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Teaching Fiberglass (part one and two)

195780 Views 877 Replies 120 Participants Last post by  xtucking22s
I had to make this a two part How-To cause of the number of picks. See part two after reading this section.



This How-To is for those with minimal to above average experience with fiber glassing and or composite or two part chemical mixes and materials. Performing this mod will remove the center ac vents, the oem headunit position moving it to the ac controls position, and the ac controls going into the glove box.

The following How-To was generated by the buzz and interest in doing something of this nature but didn’t know where to begin. You take full responsibility of your own project and factory parts in performing this How-To and hold me not responsible. There are many way to perform this. This is how I did it.

Take good note of the photos, as they will reveal what the step explanation is. You’ll also begin to realize that the mod is an adaptation to other How-To’s found in the Sound forum with regards to fiberglass enclosure design. If you can do those mods, you can do this one.

If after reviewing this you want this done but feel its outside your capabilities or time, PM me and we’ll discuss me doing it for you for a minimal fee or parts trade to cover the material cost and some of the labor involved as it is a time consuming endeavor.

Step One: Where to begin? Purchase the screen you desire and take good measurements of the actual screen itself and not the screen and housing. You are only concentrating on the part of the unit that is visible.

Step Two: Sand the surface of the dash bezel as smooth as possible using 180 grit at first, and then transitioning to 220 and 400 grit. Grits lower than 180 are too rough and gouge the crap out of the plastic creating a greater headache. Scuff the area of the bezel around the center ac vents, controls and original head unit position with 40 grit paper. These areas need to be rough to make a porous surface for the adhesives to be used. Note, if you are doing this mod the ac controls will be mounted into the glove box. The second picture of this step shows the ac controls mounted in the glove box. After sanding as specified, use a dremel tool with router bit to cut the areas out as shown in the picture. Use a dremel tool drum sander to smooth up the edges of the cuts you make. Rough sand the backside of the bezel in this area as well using 40 grit paper.

Step 3: Go to a local Hobby Shop for RC airplanes. There, get the following items:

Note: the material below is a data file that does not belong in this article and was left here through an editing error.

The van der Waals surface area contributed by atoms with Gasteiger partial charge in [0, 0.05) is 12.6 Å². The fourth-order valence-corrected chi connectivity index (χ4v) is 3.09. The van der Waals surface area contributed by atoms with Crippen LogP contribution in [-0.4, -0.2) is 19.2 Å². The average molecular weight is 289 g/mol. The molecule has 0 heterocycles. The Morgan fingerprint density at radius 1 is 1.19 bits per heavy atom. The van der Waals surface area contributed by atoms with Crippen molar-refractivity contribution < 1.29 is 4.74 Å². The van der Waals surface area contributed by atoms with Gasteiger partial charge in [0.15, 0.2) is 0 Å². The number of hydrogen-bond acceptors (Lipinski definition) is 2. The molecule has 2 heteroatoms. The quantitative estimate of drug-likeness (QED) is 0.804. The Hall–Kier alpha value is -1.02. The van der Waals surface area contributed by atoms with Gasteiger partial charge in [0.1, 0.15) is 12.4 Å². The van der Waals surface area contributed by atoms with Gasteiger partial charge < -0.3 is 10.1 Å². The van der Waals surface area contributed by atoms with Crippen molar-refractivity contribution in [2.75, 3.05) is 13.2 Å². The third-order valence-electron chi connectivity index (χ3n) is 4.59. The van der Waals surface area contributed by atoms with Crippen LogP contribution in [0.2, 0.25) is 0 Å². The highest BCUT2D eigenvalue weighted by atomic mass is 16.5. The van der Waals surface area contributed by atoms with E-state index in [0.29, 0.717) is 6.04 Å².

1/8” x 12” x 12” plywood

2 part 5 minutes epoxy

Micro-balloons (epoxy addative to make it pasty for filling or gusseting)

30” long half round stock (for framing the screen, picture will be further in the How-To)

Small saw blade and plenty of throwaway brushes

½, ¾ & 2oz fiberglass weave (NOT MAT!!!!!!!!!!!!!!! Never use mat unless you have a super flat piece you are fiber glassing or you have a boat hull.

Foam Electronic Wrap

1/8” x 1/8” x 20” balsa wood stock

Step 4: Make a template of the holes to be filled in the dash bezel and cut them out on the 1/8” plywood using a band saw or equivalent. Do not use a jigsaw as the blade of this tool will shred the piss out of the wood. Remember the wood is only for filling the hole with minimal structure properties. The fiber glassing will add the strength to the structure.

Step 5: Because there is a slight curve to the dash that a flat piece of plywood will have to conform to, epoxy the edges of the plywood to the plastic starting at the top left and working your way around it in three-inch segments. The plywood will curve to this and this is why a thin plywood is used.

Step 6: From behind the plywood, use a ½ oz fiberglass. ½ oz fiberglass is very thin like silk and will conform to curves extremely well. It can be found at the Hobby Shop. Lay down epoxy and the fiberglass using a stabbing motion to tuck the fiberglass into the nooks and crannies of the junction between the wood and the plastic. Do this all the way around like when gluing the wood in in the first place.

Step 7: Do the same to the front using 2” wide fiberglass tape found at the hobby shop. This now makes the wood very secure to the plastic by having made a fiberglass gusset on both sides of the wood.

Step 8: Epoxy in the cd player’s mounting bracket into the ac controls oem position. If it doesn’t fit, you might need to use a dremel tool drum sander to begin shaving away portions of the plastic cross piece of the dash that separates the oem ac position from the oem radio position.